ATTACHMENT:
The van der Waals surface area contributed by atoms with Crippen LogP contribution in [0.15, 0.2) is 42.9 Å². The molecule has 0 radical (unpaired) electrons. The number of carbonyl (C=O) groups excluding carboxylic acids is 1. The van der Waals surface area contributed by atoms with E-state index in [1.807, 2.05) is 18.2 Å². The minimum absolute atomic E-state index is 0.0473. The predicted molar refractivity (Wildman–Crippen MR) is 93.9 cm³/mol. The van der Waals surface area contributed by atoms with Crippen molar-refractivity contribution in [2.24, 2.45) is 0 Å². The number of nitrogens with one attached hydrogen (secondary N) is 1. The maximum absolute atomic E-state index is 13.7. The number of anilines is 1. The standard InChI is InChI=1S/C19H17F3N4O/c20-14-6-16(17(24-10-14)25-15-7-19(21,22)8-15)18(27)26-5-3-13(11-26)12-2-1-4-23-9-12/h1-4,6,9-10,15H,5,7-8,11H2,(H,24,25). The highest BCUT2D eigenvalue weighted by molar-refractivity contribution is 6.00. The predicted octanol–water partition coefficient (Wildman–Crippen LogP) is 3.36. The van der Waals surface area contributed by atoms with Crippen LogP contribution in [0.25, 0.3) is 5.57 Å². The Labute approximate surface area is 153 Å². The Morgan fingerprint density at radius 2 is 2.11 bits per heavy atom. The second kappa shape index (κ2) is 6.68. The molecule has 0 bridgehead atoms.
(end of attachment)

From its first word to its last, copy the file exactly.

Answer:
The van der Waals surface area contributed by atoms with Crippen LogP contribution in [0.15, 0.2) is 42.9 Å². The molecule has 0 radical (unpaired) electrons. The number of carbonyl (C=O) groups excluding carboxylic acids is 1. The van der Waals surface area contributed by atoms with E-state index in [1.807, 2.05) is 18.2 Å². The minimum absolute atomic E-state index is 0.0473. The predicted molar refractivity (Wildman–Crippen MR) is 93.9 cm³/mol. The van der Waals surface area contributed by atoms with Crippen molar-refractivity contribution in [2.24, 2.45) is 0 Å². The number of nitrogens with one attached hydrogen (secondary N) is 1. The maximum absolute atomic E-state index is 13.7. The number of anilines is 1. The standard InChI is InChI=1S/C19H17F3N4O/c20-14-6-16(17(24-10-14)25-15-7-19(21,22)8-15)18(27)26-5-3-13(11-26)12-2-1-4-23-9-12/h1-4,6,9-10,15H,5,7-8,11H2,(H,24,25). The highest BCUT2D eigenvalue weighted by molar-refractivity contribution is 6.00. The predicted octanol–water partition coefficient (Wildman–Crippen LogP) is 3.36. The van der Waals surface area contributed by atoms with Crippen LogP contribution in [0.25, 0.3) is 5.57 Å². The Labute approximate surface area is 153 Å². The Morgan fingerprint density at radius 2 is 2.11 bits per heavy atom. The second kappa shape index (κ2) is 6.68. The molecule has 0 bridgehead atoms.